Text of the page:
The Masters Tournament begins this week and because of its status as a major tournament and tradition it is always a very significant golf event. For me, this year’s event is more important than ever and not for the reasons you might think. This will be the first major tournament held where the players will be required to play wedges without the benefit of the high spin grooves. The new wedge regulations have been the topic of debate at the United States Golf Academy since the rule was announced. How much impact will the change have on professional players? So far the results on tour have been mixed, with some examples of miss played shots around the green, and wedges shots that fly unpredictable distances due to the lack of spin, but the Tour players have not yet played conditions like they will face at Augusta.
While it is not something the everyday player gets to experience, there is no question that playing in major golf events has been easier because of the increased spin created by the modern milled grooves. The penalty for hitting a tee shot in the rough is lessened because the high spin grooves allow the players to have more control out of longer grass. But maybe more important is the difference in the control a tour level player has when playing green side shots. Over the past few years I have seen hundreds of shots from around the greens at the Masters that would not be possible without the help of the golf club. The speed and firmness of the greens combined with the reduction of spin will make for some very difficult up and downs. Even if it is subtle, a couple of feet here or there can really make a difference when you play a golf course with greens like Augusta. Five feet is a lot tougher than three. Next week we will discuss the effect of spin on the everyday player’s wedge shots from the rough and around the green. So your home work for this week is to watch some of the tournament to have a better understanding of the pros and cons of spin groove wedges.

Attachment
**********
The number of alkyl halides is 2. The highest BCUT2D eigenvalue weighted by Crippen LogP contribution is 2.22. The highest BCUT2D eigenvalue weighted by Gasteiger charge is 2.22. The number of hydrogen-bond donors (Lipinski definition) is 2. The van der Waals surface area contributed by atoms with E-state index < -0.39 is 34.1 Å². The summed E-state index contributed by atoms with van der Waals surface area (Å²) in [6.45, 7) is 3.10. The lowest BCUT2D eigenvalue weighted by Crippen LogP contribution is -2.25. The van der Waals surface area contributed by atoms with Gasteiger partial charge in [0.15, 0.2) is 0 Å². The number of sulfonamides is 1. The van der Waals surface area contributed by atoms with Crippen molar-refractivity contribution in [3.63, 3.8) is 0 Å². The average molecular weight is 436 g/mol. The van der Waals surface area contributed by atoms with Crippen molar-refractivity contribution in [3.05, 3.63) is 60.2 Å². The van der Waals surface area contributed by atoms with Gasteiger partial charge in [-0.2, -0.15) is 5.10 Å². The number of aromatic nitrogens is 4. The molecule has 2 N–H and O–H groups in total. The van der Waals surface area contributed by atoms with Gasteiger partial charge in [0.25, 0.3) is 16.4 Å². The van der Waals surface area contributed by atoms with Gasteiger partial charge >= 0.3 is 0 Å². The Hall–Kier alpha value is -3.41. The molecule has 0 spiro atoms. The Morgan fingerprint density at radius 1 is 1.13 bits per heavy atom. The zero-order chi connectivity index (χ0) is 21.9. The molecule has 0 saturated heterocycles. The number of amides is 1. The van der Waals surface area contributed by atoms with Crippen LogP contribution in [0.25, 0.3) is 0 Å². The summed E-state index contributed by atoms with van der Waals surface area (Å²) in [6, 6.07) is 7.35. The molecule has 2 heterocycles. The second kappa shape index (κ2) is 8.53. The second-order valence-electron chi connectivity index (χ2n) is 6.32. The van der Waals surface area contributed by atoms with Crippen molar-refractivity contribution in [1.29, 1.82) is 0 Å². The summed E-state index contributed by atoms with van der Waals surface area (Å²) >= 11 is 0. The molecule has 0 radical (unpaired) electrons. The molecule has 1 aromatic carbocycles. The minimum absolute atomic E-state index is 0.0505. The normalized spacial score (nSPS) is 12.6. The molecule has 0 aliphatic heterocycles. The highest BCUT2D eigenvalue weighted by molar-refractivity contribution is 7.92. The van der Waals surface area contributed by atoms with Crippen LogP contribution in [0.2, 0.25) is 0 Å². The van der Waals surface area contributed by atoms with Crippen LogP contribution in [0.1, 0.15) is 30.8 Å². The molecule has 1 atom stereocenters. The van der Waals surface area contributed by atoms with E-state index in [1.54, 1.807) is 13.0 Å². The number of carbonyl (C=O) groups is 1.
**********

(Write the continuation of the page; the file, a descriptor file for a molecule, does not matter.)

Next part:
Another reason I think the tournament will be important is a sentimental one. This year is the first that two of the game’s greatest players and gentlemen will be the official starters of the event. Arnold Palmer and Jack Nicklaus together again and even if it is only for one swing, it will do the game a lot of good to see them together. These are two guys who professionally always judged their actions on what was best for the game, rather than what was best for them. As a former employee of Arnold, I know of a couple of instances where he walked away from some very lucrative opportunities simply because he felt they were not in the best interests of the game and I know Jack did the same. I hope seeing the two of them together will remind the fans how great the game can be. Maybe this is a tall order for just one swing, but I think these guys are up to it.